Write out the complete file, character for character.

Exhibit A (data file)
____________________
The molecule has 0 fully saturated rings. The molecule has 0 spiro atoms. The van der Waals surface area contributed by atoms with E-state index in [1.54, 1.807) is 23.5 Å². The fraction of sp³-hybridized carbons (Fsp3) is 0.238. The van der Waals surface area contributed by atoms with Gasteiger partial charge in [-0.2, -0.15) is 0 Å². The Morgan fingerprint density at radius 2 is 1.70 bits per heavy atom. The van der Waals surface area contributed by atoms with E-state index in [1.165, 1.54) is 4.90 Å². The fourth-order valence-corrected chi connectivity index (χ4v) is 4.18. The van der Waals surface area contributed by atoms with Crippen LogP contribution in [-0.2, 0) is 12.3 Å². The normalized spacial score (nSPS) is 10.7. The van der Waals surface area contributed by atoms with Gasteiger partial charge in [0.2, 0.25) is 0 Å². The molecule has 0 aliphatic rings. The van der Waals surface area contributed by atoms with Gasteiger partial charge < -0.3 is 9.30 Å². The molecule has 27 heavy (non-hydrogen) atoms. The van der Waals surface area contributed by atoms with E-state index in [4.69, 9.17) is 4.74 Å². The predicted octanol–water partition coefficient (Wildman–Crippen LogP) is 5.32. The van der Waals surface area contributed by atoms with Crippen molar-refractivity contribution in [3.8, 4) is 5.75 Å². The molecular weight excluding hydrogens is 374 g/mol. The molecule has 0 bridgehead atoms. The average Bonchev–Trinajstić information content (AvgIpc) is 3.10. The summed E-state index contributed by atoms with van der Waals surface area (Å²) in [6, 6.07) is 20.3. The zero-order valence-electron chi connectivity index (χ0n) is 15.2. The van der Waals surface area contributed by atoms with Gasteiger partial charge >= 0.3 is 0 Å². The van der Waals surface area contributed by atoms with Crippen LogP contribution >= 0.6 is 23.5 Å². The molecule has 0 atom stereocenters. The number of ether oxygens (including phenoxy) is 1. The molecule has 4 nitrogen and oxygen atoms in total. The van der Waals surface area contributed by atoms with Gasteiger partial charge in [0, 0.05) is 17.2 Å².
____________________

The molecule has 0 fully saturated rings. The molecule has 0 spiro atoms. The van der Waals surface area contributed by atoms with E-state index in [1.54, 1.807) is 23.5 Å². The fraction of sp³-hybridized carbons (Fsp3) is 0.238. The van der Waals surface area contributed by atoms with Gasteiger partial charge in [-0.2, -0.15) is 0 Å². The Morgan fingerprint density at radius 2 is 1.70 bits per heavy atom. The van der Waals surface area contributed by atoms with E-state index in [1.165, 1.54) is 4.90 Å². The fourth-order valence-corrected chi connectivity index (χ4v) is 4.18. The van der Waals surface area contributed by atoms with Crippen LogP contribution in [-0.2, 0) is 12.3 Å². The normalized spacial score (nSPS) is 10.7. The van der Waals surface area contributed by atoms with Gasteiger partial charge in [0.2, 0.25) is 0 Å². The molecule has 0 aliphatic rings. The van der Waals surface area contributed by atoms with Gasteiger partial charge < -0.3 is 9.30 Å². The molecule has 27 heavy (non-hydrogen) atoms. The van der Waals surface area contributed by atoms with E-state index in [4.69, 9.17) is 4.74 Å². The predicted octanol–water partition coefficient (Wildman–Crippen LogP) is 5.32. The van der Waals surface area contributed by atoms with Crippen molar-refractivity contribution in [3.8, 4) is 5.75 Å². The molecular weight excluding hydrogens is 374 g/mol. The molecule has 0 bridgehead atoms. The average Bonchev–Trinajstić information content (AvgIpc) is 3.10. The summed E-state index contributed by atoms with van der Waals surface area (Å²) in [6, 6.07) is 20.3. The zero-order valence-electron chi connectivity index (χ0n) is 15.2. The van der Waals surface area contributed by atoms with Gasteiger partial charge >= 0.3 is 0 Å². The van der Waals surface area contributed by atoms with Crippen LogP contribution >= 0.6 is 23.5 Å². The molecule has 0 atom stereocenters. The number of ether oxygens (including phenoxy) is 1. The molecule has 4 nitrogen and oxygen atoms in total. The van der Waals surface area contributed by atoms with Gasteiger partial charge in [0, 0.05) is 17.2 Å².